Was George Bernard Shaw a secretly-funded 'useful idiot'?

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Was George Bernard Shaw a secretly-funded 'useful idiot'?

Postby rerevisionist » 15 Nov 2011 04:05

Was George Bernard Shaw a secretly-funded 'useful idiot', hired or advertised to prop up the Soviet Union dictatorship & mass murder machine?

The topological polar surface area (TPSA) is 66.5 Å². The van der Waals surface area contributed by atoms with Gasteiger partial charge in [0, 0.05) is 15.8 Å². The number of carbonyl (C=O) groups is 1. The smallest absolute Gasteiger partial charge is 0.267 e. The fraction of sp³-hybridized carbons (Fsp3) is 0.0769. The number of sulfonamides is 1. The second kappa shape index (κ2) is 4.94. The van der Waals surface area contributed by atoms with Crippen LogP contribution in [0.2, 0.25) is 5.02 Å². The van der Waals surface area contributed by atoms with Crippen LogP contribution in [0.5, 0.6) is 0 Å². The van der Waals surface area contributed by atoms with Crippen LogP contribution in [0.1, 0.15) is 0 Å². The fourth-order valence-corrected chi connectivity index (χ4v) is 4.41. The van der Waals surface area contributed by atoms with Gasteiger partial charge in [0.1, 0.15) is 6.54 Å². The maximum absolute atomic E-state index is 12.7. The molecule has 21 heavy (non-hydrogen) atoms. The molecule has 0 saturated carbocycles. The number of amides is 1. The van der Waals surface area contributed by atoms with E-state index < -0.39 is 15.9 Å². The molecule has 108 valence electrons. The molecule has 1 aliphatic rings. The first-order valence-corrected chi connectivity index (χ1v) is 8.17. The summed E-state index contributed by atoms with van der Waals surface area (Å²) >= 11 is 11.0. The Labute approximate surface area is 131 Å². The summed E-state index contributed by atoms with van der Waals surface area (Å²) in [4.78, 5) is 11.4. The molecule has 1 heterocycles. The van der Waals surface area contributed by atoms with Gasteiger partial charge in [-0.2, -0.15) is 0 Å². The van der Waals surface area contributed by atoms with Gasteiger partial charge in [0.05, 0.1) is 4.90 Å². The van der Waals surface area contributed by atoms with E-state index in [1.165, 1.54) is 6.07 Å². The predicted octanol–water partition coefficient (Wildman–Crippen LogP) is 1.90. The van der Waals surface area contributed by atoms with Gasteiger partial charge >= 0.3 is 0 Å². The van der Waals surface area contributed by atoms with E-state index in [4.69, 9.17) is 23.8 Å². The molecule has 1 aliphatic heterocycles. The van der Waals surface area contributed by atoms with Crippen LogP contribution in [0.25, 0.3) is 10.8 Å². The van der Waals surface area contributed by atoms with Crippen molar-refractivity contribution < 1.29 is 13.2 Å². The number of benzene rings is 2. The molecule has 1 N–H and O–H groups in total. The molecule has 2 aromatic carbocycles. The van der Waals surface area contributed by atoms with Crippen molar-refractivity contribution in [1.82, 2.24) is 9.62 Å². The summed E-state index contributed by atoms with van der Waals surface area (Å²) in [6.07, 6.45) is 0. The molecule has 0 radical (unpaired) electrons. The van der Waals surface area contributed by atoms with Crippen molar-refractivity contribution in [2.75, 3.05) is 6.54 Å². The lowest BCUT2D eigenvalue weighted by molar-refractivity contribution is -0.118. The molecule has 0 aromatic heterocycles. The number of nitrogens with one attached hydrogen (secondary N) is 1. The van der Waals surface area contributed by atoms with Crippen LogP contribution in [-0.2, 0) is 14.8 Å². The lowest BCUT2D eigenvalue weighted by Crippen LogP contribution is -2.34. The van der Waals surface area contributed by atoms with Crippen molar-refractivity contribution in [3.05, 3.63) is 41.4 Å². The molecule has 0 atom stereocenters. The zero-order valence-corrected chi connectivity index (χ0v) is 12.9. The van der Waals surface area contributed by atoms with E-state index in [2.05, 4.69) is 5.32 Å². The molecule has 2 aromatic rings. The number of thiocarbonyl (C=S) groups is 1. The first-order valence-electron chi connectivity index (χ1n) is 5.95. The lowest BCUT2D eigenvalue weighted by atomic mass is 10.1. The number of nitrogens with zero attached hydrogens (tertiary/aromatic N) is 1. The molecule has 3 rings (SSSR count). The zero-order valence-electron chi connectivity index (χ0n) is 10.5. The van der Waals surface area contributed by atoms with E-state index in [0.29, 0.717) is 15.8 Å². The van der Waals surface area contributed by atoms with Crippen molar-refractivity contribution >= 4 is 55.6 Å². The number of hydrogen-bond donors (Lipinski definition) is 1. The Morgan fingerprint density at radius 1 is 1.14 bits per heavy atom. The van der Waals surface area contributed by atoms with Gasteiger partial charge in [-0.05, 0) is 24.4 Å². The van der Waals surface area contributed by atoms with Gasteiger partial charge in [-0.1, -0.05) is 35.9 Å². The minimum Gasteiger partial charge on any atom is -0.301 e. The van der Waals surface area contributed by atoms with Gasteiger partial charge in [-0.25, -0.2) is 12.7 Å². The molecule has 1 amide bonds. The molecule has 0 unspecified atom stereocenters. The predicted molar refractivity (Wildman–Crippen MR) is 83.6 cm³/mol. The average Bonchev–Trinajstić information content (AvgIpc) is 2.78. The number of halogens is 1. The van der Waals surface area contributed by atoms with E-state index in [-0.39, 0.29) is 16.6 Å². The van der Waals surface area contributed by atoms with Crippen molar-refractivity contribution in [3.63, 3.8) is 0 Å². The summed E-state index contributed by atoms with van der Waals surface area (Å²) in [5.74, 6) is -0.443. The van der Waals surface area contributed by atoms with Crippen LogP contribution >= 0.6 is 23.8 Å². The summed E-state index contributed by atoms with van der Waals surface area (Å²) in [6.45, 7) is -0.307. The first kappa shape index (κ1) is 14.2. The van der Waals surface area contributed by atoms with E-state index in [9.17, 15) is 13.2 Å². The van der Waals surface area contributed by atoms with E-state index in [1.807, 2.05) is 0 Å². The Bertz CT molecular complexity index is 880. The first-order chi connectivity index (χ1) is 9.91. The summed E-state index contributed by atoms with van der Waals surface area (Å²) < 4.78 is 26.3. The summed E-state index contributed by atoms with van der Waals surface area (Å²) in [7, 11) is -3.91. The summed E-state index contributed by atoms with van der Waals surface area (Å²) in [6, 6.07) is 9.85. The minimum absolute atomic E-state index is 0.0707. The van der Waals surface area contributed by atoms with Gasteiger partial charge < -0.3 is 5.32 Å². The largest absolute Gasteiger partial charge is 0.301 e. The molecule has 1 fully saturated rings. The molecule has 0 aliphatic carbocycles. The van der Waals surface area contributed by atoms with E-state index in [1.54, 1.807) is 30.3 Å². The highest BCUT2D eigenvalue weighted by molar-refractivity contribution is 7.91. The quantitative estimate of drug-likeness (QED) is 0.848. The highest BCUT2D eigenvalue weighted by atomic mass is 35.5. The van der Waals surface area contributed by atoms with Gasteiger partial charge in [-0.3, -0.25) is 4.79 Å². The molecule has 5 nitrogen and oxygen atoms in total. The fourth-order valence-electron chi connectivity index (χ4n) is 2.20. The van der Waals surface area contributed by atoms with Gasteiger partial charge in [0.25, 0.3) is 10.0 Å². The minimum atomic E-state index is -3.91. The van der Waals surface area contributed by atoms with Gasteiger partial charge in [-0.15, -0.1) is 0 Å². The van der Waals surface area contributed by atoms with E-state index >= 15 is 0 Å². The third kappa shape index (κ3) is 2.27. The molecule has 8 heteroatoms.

Shaw was world-famous from roughly (Max Beerbohm's chronology) his 40th birthday, 1896. This fame lasted to the end of his life. But less that ten years after waking up no longer obscure, the First World War began. He was established in the fin de siecle, a contemporary of a mixed crew including Wilde, Beardsley, William Morris - just about, Tolstoy, Mark Twain, Wagner, Whistler, Zola, H G Wells. Why did Shaw become so well-known, or, if you prefer, notorious? Holroyd, in my opinion, is hopeless on this question. As a minimum, to situate X, it's necessary to establish what outlook was assumed by writers before the advent of X; and then describe what he/she did that was so novel as to attract huge attention. It's also necessary to establish the economic and legal framework: it's likely Shaw benefitted from the relaxation of laws on blasphemy, and on the removal of stamp duty from educational publications, and on Victorian wealth, allowing fairly massive attendance at theatres (and music halls) - and no doubt other things. However, Holroyd seems rather incapable of attempting general topics; his accounts of Shaw's work, mostly plays of course, are competent but seem (to me) superficial. Thus 'Heartbreak House' (first produced 1923) was regarded by Bertrand Russell as an illustration of the enfeebled moral and intellectual state of Britain prior to the First World War, populated by people talking about little of importance; and possibly its audiences viewed it in that light; but Holroyd's descriptions, in a long passage in vol 3, of the characters and their speeches, doesn't do much to bring out the irresponsibility of Heartbreak House types.